Thus:

Scene: The XO and crew are terrified of the captain, who is asleep.
Goal: XO wants to get through the watch without any incidents.
Conflict: Possible incoming fleet is not acting friendly. When to tell the captain?
Disaster: Waiting too long to call the Captain when the ships are, indeed, unfriendly.
POV: XO (executive officer, second in command)

Sequel: The Captain bawls out the XO for waiting too long -in front of his troops-, and will put a note in the XO’s file derailing the XO’s career. Captain attempts to hail the incoming ships.
Reaction: XO mourns that his career is destroyed by drunkard Captain.
Dilemma: Should the ship run or turn and fight the fleet?
Decision: The ship will fight and probably lose.

To fix the scene, we’re going to have to emotionally invest in the XO and we need to ratchet the captain into a real Queeg character- a drunkard with a mean temper who will never be promoted above destroyer Captain. The focus is on the XO’s internal processes, not the brick brack of running the ship and routine contacts and all that jazz.

More on the marine section later. That’s going to need a good tweak to introduce conflict and make sense.

Scenes and sequels

I’ve been delving into story construction, breaking it down into the essential parts. The essence is that each section is a scene or a sequel.  

With Scene we get three parts:

Goal. The character has a goal. Goals make characters interesting.

Conflict. This is the person or thing keeping the character from reaching their goal. Without conflict, things will be deadly dull.

Disaster! The scene ends with a bad disaster. It’s what keeps the reader reading.  Otherwise it’s boring and they’re going to put your reading down and go post on facebook.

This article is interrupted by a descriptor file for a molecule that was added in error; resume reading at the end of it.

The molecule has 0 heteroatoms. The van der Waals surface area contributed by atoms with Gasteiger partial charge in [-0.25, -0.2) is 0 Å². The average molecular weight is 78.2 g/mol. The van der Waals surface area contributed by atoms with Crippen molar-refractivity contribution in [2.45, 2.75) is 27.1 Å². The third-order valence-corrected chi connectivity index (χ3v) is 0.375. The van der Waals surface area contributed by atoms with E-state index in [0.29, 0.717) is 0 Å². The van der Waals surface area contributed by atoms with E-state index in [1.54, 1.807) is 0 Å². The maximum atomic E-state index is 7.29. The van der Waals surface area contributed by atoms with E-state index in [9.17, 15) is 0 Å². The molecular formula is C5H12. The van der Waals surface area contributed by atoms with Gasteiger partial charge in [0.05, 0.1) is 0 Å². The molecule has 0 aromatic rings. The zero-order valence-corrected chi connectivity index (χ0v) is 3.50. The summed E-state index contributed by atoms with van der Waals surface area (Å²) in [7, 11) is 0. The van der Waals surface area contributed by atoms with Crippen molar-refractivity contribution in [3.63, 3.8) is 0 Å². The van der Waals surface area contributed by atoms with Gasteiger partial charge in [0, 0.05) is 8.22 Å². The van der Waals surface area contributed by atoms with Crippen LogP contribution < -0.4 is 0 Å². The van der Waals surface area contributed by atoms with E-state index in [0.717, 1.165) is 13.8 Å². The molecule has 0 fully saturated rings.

The question I’m musing on is whether the conflict must be with a person or it can be circumstances?  That is, I’m writing a sci fi scene and the conflict is with the decay and hopelessness brought on by the lousy Empire’s lack of funding and spare parts and maintenance.  But putting a human face on it for conflict, that’s going to feel contrived.  So I need to figure this out.  Obviously, it’s fiction, you can do ANYTHING you want… but then it won’t be considered readable or good or what have you. If I’m going to produce 120,000 words, I’d prefer it to be smashingly good.

Time to research the subject.

Lisa Piatz Spindler gives an example, and I think it answers the question of whether the conflict has to be with other people; it seems it can be the circumstances.  That post is from 2007.  Hasn’t there been more research since that year? Okay, okay, truth is timeless.

And in 2005, Marg McAlister said something similar here.

Marg says,

2. What is the source of conflict? What complications will arise to prevent your character from achieving her goal(s)? How will your character try to overcome these problems? Will the readers worry about whether the character will achieve her goal(s)?”

She seems to indicate that the conflict can be the complications or problems, not necessarily people.

Perhaps I’ve misconstrued the idea that people must be the conflict.

UA-61292114-1